Through his best songs, Ja Rule has proved a gangsta can be many things: A pimp, a boyfriend, a hustler, a family man, a community figure. But while Ja’s raps are as varied as they come, his voice is always recognizable. His howling delivery is as an iconic, essential voice in rap music. It’s a style often copied but never replicated.
Ja’s growling voice and melody-heavy jams are synonymous with early 2000s pop-leaning NYC rap music, a run that started with 1999’s Venni Vetti Vecci. The album included his debut single and definitive masterpiece, “Holla Holla,” which featured a one-of-a-kind flow backed by layers and layers of vocals that turned Ja’s voice into a massive presence. These first albums were threaded together by Irv Gotti’s signature synth-heavy production, a style that would go on to define the mid-2000s in rap, and help usher in the horn-heavy orchestrations preferred by Southern street MCs in the decade to come.
A member of New York’s elite cadre of superstar rappers, Ja Rule was a seminal, iconoclastic figure during rap’s second Golden Era.
10. Livin’ It Up (feat. Case)
“Livin’ it Up” begins with triumphant horns before giving way to bouncy synths and aggressive synth stabs. Ja Rule basically scats over the song’s introduction, before turning in verses with a varied array of flows and deliveries. Ja was a master of layering his vocals, giving his songs multiple angles from which to stack melodies.
9. Murder Reigns
We’re suckers for a well-placed sample, and it’s hard to imagine anything better than Ja Rule crooning over a sample of Toto’s “Africa.” It veers dangerously close to saccharine, but Ja imbues the song with enough emotion and visceral detail to keep its street credentials intact.
8. I Cry (feat. Lil Mo’)
On “I Cry” from Ja Rule’s 2000 breakthrough Rule 3:36, he leans further into the melding of mainstream gangsta rap and neo-R&B. Accompanied by Lil Mo’, Ja goes personal on the track, mourning his lost friends and the trauma he had to experience to get to the top of the charts. It’s an emotional number that proves the versatile power of Ja’s approach.
7. I’m Real (Murder Remix feat. Jennifer Lopez)
In 2001, Ja Rule recruiting Jennifer Lopez for an “I’m Real” remix was as big as news got. While the track remains a certified banger in this revived era of New Jack Swing-inspired rap, it was a cultural touchstone upon its release, blending the sugary vocals of J-Lo with the rumbling melodies of Ja.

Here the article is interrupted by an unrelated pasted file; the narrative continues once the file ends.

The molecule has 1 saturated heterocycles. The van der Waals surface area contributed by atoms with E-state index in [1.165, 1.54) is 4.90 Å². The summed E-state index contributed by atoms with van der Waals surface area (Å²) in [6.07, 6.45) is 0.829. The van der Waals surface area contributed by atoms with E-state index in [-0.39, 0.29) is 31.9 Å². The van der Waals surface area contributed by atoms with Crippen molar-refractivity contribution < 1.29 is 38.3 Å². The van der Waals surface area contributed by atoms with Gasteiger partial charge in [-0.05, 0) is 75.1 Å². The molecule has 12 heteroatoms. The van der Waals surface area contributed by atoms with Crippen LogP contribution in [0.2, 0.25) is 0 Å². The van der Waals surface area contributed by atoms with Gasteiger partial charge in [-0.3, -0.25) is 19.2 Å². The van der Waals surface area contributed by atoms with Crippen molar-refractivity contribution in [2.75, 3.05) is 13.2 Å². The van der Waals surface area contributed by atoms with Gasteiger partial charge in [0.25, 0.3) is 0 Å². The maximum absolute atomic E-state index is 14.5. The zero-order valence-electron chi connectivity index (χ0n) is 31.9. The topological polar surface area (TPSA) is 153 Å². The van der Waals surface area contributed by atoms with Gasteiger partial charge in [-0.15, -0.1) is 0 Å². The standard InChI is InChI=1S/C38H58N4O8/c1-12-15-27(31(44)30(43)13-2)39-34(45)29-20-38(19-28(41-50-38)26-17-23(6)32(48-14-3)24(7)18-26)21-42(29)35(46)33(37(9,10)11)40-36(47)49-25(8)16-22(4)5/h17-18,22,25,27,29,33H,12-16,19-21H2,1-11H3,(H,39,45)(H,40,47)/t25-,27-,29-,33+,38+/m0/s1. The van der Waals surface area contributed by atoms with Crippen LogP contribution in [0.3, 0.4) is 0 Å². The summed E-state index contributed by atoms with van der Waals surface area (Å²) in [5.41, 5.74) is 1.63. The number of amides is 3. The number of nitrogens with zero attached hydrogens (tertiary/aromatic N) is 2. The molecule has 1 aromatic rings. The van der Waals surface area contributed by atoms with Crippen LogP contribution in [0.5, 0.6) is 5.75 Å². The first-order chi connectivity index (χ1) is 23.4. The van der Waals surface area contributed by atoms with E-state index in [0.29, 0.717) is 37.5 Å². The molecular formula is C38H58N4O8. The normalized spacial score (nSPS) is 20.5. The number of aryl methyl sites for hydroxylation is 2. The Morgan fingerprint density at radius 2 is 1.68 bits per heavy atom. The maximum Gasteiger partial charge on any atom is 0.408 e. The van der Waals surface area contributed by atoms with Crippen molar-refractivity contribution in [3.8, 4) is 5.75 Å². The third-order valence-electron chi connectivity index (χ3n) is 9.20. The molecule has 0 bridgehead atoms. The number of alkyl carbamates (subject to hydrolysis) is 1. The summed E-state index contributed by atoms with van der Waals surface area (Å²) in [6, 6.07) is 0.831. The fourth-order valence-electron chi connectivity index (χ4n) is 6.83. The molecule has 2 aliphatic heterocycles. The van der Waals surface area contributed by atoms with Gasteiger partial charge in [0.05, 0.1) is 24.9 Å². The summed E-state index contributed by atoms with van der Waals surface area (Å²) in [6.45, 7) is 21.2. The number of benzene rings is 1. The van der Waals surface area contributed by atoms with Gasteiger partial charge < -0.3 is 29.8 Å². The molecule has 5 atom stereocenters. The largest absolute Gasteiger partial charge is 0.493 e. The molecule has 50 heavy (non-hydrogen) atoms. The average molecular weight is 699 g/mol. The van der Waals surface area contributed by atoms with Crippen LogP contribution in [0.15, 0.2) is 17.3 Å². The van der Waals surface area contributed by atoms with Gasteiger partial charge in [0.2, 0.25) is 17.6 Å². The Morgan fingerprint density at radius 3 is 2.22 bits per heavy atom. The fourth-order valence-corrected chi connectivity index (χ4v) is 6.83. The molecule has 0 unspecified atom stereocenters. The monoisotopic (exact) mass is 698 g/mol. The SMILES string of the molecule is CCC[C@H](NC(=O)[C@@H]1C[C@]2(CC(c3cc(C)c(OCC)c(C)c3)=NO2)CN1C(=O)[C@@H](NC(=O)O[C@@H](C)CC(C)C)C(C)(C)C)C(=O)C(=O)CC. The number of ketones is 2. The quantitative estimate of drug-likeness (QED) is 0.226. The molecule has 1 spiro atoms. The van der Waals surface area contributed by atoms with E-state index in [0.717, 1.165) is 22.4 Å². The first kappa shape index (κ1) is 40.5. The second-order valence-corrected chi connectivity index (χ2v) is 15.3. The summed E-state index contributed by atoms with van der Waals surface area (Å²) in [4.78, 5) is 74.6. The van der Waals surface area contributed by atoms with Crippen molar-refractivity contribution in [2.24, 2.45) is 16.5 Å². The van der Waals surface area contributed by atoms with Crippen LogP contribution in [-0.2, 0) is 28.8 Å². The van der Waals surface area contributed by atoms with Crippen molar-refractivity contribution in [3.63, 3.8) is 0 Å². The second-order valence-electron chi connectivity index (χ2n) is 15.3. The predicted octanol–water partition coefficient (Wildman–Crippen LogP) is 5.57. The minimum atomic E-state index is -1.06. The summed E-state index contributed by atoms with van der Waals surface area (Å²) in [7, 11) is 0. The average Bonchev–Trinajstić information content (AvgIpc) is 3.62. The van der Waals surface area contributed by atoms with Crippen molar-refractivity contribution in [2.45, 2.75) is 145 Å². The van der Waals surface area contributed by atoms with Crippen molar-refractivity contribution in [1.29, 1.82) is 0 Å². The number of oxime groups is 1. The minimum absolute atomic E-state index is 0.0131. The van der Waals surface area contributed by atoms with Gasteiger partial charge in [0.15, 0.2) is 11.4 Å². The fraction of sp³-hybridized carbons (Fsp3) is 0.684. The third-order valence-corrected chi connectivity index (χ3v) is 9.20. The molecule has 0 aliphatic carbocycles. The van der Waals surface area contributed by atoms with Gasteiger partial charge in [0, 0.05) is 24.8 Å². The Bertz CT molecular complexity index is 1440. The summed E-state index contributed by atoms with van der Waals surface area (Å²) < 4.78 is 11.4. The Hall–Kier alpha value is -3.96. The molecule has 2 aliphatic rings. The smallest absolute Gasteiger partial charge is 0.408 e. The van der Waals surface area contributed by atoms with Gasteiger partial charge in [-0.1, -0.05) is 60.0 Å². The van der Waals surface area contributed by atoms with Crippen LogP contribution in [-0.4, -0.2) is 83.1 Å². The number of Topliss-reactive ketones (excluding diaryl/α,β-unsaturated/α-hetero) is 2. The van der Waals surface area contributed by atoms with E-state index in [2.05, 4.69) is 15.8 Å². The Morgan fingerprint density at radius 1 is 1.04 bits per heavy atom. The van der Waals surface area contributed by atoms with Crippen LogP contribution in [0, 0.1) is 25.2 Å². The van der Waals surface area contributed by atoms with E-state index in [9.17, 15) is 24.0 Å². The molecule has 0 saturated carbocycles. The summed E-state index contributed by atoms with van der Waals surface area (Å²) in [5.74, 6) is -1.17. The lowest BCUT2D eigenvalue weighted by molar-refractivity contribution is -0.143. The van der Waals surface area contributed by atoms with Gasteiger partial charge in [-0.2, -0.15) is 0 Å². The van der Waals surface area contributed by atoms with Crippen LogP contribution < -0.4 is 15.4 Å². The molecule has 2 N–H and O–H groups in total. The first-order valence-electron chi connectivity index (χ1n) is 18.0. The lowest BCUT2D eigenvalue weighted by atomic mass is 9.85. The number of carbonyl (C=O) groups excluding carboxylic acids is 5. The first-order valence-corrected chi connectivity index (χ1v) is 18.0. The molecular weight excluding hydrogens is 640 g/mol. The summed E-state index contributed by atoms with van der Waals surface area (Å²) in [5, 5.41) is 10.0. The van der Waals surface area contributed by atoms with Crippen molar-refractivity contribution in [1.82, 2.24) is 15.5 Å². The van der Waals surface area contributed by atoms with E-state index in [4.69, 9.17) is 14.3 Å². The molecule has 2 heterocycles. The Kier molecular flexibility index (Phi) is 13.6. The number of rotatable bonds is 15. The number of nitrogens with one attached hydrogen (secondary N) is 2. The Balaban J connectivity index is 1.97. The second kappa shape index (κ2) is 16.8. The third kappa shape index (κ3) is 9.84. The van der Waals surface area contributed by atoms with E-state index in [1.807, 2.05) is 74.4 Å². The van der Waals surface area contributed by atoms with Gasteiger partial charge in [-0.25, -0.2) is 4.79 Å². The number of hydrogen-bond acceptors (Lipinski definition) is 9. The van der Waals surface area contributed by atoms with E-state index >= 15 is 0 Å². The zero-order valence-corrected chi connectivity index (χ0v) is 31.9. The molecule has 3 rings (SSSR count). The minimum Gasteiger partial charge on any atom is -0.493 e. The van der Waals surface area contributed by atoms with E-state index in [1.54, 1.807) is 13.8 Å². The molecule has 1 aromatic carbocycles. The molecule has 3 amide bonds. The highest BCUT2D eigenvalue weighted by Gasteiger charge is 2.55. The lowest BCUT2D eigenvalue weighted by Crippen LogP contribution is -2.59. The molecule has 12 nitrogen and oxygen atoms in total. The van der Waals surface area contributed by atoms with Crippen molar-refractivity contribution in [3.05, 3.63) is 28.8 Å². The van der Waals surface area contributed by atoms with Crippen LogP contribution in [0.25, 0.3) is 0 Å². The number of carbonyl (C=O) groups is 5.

6. Put It On Me (Lil Mo’ and Vita)
A hit from 3:36, “Put it On Me” is an unrepentant love song and a dedication to Ja Rule’s real-life girlfriend. It’s a vulnerable moment in a discography of gritty street tales, with Ja singing in the chorus, “What would I be without my baby?/The thought alone might break me.”
5. Between Me & You (feat. Christina Milian)
On the song “Between Me & You,” Ja Rule once again goes the romantic route, but this time he opts for raunchy details instead of a sappy celebration of his partner. “Between Me & You” is a late night jam populated by booming bass drum hits and a star-making chorus from Christina Milian.
4. Mesmerize (feat. Ashanti)
In the early 2000s, Ja Rule and Ashanti hopping on a track together practically guaranteed a chart-topper. The song, produced by New York legend Irv Gotti, features harpsichord-adjacent synths and a string of excellent verses from Ja. The video, a standout of the early 2000s, found Ja and Ashanti producing their own version of Grease.
3. New York (feat. Fat Joe and Jadakiss)
“New York” is worthy of a mention on this list simply because of the legends Ja Rule gathered on the song. It’s a real New Yorker anthem for old heads and new school fans alike, with Fat Joe and Jadakiss both providing their 5 Boroughs credentials. Ja was letting his growling voice go up and down the scale before it became popular in mainstream rap, proving that the legendary MC was ahead of his time in more ways than one.
2. Always on Time (feat. Ashanti)
Ja Rule and Ashanti’s massive “Always on Time” signaled Ja Rule’s ascent in the early 2000s. Produced by Irv Gotti, the blend of Ja’s gruff, street-heavy lyrics and Ashanti’s slick, smooth flow created the template for modern radio rap.
1. Holla Holla
“Holla Holla” will go down as one of the defining moments of pre-Y2K New York rap. For East Coast diehards, it’s up there with Nas and Biggie’s biggest moments. The track was Ja Rule’s first single, and came with a video co-directed by Hype Williams. It was an electric beginning to one of rap’s brightest careers, a defining thesis and statement of intent.